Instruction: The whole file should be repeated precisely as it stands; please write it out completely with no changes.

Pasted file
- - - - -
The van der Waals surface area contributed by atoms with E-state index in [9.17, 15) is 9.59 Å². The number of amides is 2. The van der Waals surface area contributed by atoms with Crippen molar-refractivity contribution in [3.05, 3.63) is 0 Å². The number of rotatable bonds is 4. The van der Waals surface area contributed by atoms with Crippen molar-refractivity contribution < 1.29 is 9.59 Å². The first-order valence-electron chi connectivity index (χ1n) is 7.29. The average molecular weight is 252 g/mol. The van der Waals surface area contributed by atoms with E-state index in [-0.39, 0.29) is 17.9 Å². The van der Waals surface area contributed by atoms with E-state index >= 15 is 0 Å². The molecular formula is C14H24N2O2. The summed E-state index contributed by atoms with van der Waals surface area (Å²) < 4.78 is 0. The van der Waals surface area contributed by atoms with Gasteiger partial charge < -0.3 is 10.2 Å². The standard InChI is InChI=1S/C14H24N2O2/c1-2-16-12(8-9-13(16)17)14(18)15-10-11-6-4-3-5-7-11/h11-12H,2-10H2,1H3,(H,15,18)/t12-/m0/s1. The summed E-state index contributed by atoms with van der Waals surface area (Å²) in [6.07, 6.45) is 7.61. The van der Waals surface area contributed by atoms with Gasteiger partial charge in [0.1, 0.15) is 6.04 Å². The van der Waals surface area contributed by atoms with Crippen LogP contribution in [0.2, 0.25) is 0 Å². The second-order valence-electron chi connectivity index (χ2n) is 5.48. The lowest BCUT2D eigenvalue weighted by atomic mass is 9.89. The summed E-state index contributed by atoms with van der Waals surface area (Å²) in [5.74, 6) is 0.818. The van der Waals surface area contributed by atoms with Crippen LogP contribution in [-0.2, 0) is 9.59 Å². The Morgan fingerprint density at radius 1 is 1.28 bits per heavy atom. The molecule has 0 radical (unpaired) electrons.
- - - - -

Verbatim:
The van der Waals surface area contributed by atoms with E-state index in [9.17, 15) is 9.59 Å². The number of amides is 2. The van der Waals surface area contributed by atoms with Crippen molar-refractivity contribution in [3.05, 3.63) is 0 Å². The number of rotatable bonds is 4. The van der Waals surface area contributed by atoms with Crippen molar-refractivity contribution < 1.29 is 9.59 Å². The first-order valence-electron chi connectivity index (χ1n) is 7.29. The average molecular weight is 252 g/mol. The van der Waals surface area contributed by atoms with E-state index in [-0.39, 0.29) is 17.9 Å². The van der Waals surface area contributed by atoms with E-state index >= 15 is 0 Å². The molecular formula is C14H24N2O2. The summed E-state index contributed by atoms with van der Waals surface area (Å²) < 4.78 is 0. The van der Waals surface area contributed by atoms with Gasteiger partial charge < -0.3 is 10.2 Å². The standard InChI is InChI=1S/C14H24N2O2/c1-2-16-12(8-9-13(16)17)14(18)15-10-11-6-4-3-5-7-11/h11-12H,2-10H2,1H3,(H,15,18)/t12-/m0/s1. The summed E-state index contributed by atoms with van der Waals surface area (Å²) in [6.07, 6.45) is 7.61. The van der Waals surface area contributed by atoms with Gasteiger partial charge in [0.1, 0.15) is 6.04 Å². The van der Waals surface area contributed by atoms with Crippen LogP contribution in [0.2, 0.25) is 0 Å². The second-order valence-electron chi connectivity index (χ2n) is 5.48. The lowest BCUT2D eigenvalue weighted by atomic mass is 9.89. The summed E-state index contributed by atoms with van der Waals surface area (Å²) in [5.74, 6) is 0.818. The van der Waals surface area contributed by atoms with Crippen LogP contribution in [-0.2, 0) is 9.59 Å². The Morgan fingerprint density at radius 1 is 1.28 bits per heavy atom. The molecule has 0 radical (unpaired) electrons.